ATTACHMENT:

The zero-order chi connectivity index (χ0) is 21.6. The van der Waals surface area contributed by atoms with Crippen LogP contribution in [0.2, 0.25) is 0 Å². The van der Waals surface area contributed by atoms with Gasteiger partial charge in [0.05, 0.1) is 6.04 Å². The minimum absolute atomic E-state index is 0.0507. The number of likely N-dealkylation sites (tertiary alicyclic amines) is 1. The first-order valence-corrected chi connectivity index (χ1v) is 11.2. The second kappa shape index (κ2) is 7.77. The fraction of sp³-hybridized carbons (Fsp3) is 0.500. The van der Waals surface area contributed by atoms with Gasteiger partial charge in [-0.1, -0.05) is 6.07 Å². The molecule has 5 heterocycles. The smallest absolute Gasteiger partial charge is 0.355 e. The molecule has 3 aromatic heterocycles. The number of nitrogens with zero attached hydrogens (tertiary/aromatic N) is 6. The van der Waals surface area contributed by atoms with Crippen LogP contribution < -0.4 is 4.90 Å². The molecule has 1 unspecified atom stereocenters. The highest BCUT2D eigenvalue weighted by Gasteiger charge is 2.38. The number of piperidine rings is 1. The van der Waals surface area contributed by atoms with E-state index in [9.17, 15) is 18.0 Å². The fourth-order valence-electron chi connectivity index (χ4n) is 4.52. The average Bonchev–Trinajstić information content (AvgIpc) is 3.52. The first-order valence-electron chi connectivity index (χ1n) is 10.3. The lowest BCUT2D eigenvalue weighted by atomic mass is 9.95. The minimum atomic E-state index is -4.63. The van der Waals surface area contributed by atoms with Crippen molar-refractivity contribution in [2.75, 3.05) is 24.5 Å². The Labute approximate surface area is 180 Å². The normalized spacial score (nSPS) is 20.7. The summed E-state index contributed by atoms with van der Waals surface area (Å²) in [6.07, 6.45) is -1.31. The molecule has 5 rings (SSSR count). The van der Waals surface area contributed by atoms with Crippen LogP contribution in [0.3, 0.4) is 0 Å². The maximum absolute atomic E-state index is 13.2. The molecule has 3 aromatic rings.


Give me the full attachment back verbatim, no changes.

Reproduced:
The zero-order chi connectivity index (χ0) is 21.6. The van der Waals surface area contributed by atoms with Crippen LogP contribution in [0.2, 0.25) is 0 Å². The van der Waals surface area contributed by atoms with Gasteiger partial charge in [0.05, 0.1) is 6.04 Å². The minimum absolute atomic E-state index is 0.0507. The number of likely N-dealkylation sites (tertiary alicyclic amines) is 1. The first-order valence-corrected chi connectivity index (χ1v) is 11.2. The second kappa shape index (κ2) is 7.77. The fraction of sp³-hybridized carbons (Fsp3) is 0.500. The van der Waals surface area contributed by atoms with Gasteiger partial charge in [-0.1, -0.05) is 6.07 Å². The molecule has 5 heterocycles. The smallest absolute Gasteiger partial charge is 0.355 e. The molecule has 3 aromatic heterocycles. The number of nitrogens with zero attached hydrogens (tertiary/aromatic N) is 6. The van der Waals surface area contributed by atoms with Crippen LogP contribution < -0.4 is 4.90 Å². The molecule has 1 unspecified atom stereocenters. The highest BCUT2D eigenvalue weighted by Gasteiger charge is 2.38. The number of piperidine rings is 1. The van der Waals surface area contributed by atoms with E-state index in [9.17, 15) is 18.0 Å². The fourth-order valence-electron chi connectivity index (χ4n) is 4.52. The average Bonchev–Trinajstić information content (AvgIpc) is 3.52. The first-order valence-electron chi connectivity index (χ1n) is 10.3. The lowest BCUT2D eigenvalue weighted by atomic mass is 9.95. The minimum atomic E-state index is -4.63. The van der Waals surface area contributed by atoms with Crippen molar-refractivity contribution in [2.75, 3.05) is 24.5 Å². The Labute approximate surface area is 180 Å². The normalized spacial score (nSPS) is 20.7. The summed E-state index contributed by atoms with van der Waals surface area (Å²) in [6.07, 6.45) is -1.31. The molecule has 5 rings (SSSR count). The van der Waals surface area contributed by atoms with Crippen LogP contribution in [0.3, 0.4) is 0 Å². The maximum absolute atomic E-state index is 13.2. The molecule has 3 aromatic rings.